Digging up the roots of an insular hotspot of genetic diversity: Decoupled mito-nuclear histories in the evolution of the Corsican-Sardinian endemic lizard Podarcis tiliguerta

20Citations
Citations of this article
31Readers
Mendeley users who have this article in their library.

This article is free to access.

Abstract

Background: Mediterranean islands host a disproportionately high level of biodiversity and endemisms. Growing phylogeographic evidence on island endemics has unveiled unexpectedly complex patterns of intra-island diversification, which originated at diverse spatial and temporal scales. We investigated multilocus genetic variation of the Corsican-Sardinian endemic lizard Podarcis tiliguerta with the aim of shedding more light on the evolutionary processes underlying the origin of Mediterranean island biodiversity. Results: We analysed DNA sequences of mitochondrial (12S and nd4) and nuclear (acm4 and mc1r) gene fragments in 174 individuals of P. tiliguerta from 81 localities across the full range of the species in a geographic and genealogical framework. We found surprisingly high genetic diversity both at mitochondrial and nuclear loci. Seventeen reciprocally monophyletic allopatric mitochondrial haplogroups were sharply divided into four main mitochondrial lineages (two in Corsica and two in Sardinia) of Miocene origin. In contrast, shallow divergence and shared diversity within and between islands was observed at the nuclear loci. We evaluated alternative biogeographic and evolutionary scenarios to explain such profound discordance in spatial and phylogenetic patterning between mitochondrial and nuclear genomes. While neutral models provided unparsimonious explanations for the observed pattern, the hypothesis of environmental selection driving mitochondrial divergence in the presence of nuclear gene flow is favoured. Conclusions: Our study on the genetic variation of P. tiliguerta reveals surprising levels of diversity underlining a complex phylogeographic pattern with a striking example of mito-nuclear discordance. These findings have profound implications, not only for the taxonomy and conservation of P. tiliguerta. Growing evidence on deep mitochondrial breaks in absence of geographic barriers and of climatic factors associated to genetic variation of Corsican-Sardinian endemics warrants additional investigation on the potential role of environmental selection driving the evolution of diversity hotspots within Mediterranean islands.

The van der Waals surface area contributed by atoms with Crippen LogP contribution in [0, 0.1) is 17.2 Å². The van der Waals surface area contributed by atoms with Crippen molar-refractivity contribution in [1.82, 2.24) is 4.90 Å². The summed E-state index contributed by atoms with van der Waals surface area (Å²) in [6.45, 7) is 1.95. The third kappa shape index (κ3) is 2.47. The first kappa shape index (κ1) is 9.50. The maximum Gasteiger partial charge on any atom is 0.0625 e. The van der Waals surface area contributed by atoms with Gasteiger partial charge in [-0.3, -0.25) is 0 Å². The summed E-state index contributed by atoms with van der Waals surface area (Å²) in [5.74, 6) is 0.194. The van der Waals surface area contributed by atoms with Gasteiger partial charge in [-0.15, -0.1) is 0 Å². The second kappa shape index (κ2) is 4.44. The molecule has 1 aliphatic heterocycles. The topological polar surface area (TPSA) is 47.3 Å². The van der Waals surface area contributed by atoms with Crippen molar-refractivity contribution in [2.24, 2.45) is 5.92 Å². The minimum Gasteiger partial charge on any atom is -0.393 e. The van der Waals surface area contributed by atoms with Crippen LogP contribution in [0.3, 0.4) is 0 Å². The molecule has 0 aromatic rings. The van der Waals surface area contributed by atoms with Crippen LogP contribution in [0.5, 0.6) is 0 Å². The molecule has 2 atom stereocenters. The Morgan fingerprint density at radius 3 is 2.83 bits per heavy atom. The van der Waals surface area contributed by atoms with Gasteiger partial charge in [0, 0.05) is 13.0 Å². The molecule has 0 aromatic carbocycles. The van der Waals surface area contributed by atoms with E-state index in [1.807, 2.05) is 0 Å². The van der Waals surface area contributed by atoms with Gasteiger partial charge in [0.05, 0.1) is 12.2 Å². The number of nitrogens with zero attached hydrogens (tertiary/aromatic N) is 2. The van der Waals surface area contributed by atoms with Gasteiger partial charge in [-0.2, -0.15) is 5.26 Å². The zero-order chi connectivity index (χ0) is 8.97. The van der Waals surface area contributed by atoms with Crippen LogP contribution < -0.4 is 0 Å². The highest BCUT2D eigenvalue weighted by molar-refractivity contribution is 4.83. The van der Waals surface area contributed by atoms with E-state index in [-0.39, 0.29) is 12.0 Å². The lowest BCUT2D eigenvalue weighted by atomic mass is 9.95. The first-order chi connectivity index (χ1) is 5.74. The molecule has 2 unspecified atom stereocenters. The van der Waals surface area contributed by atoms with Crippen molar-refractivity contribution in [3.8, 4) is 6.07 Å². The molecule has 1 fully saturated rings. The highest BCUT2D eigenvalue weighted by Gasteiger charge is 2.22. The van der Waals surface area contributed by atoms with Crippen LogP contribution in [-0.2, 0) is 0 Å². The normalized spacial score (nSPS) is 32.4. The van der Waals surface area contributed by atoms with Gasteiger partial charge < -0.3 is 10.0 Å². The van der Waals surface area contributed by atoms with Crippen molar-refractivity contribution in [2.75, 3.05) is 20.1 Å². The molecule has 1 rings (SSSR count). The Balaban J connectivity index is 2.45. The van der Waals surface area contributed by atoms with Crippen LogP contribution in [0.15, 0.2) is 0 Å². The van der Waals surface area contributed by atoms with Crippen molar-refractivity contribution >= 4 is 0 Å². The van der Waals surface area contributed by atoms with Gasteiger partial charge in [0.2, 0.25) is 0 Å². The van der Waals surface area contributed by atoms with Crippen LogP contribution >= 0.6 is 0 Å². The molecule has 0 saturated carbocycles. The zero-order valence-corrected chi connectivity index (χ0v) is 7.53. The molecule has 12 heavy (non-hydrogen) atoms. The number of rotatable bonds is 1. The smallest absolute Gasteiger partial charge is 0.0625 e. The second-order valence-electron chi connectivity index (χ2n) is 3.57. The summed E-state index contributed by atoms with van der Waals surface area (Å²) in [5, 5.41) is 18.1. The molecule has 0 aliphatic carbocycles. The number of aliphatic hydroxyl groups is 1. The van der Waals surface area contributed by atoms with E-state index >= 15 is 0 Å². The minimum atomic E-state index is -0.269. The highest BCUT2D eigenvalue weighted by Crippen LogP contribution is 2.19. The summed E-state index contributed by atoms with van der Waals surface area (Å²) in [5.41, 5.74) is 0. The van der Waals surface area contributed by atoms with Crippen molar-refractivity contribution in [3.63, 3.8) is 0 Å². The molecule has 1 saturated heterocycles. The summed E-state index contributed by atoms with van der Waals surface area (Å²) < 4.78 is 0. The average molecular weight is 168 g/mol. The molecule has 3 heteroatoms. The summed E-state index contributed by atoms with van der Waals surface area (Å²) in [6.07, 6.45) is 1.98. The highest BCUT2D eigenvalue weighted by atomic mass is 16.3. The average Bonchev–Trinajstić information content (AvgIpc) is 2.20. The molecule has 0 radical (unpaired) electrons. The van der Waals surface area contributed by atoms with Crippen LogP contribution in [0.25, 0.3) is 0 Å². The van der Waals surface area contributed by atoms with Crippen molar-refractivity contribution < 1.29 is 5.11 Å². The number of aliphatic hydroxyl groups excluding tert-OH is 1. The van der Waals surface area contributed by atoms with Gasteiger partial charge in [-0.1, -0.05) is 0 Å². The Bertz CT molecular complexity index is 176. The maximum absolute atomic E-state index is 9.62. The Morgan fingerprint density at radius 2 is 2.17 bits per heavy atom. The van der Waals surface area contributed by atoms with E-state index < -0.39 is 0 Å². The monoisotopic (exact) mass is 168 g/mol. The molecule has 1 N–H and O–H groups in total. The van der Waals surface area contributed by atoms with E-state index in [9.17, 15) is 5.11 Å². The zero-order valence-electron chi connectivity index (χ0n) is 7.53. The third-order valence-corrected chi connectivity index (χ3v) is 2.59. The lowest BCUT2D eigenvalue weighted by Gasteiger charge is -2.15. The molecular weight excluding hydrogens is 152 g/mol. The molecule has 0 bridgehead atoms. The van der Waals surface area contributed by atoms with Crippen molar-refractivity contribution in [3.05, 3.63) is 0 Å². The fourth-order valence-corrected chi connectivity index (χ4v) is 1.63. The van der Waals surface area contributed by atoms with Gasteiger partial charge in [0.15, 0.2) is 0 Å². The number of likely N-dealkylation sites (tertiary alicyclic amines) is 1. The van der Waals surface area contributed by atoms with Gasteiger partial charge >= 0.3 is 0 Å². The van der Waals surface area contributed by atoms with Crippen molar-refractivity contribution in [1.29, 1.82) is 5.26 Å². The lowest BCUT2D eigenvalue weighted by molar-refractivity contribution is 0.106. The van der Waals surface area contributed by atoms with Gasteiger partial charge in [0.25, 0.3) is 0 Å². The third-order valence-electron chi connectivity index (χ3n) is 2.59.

Cite

CITATION STYLE

APA

Salvi, D., Pinho, C., & Harris, D. J. (2017). Digging up the roots of an insular hotspot of genetic diversity: Decoupled mito-nuclear histories in the evolution of the Corsican-Sardinian endemic lizard Podarcis tiliguerta. BMC Evolutionary Biology, 17(1). https://doi.org/10.1186/s12862-017-0899-x

Register to see more suggestions

Mendeley helps you to discover research relevant for your work.

Already have an account?

Save time finding and organizing research with Mendeley

Sign up for free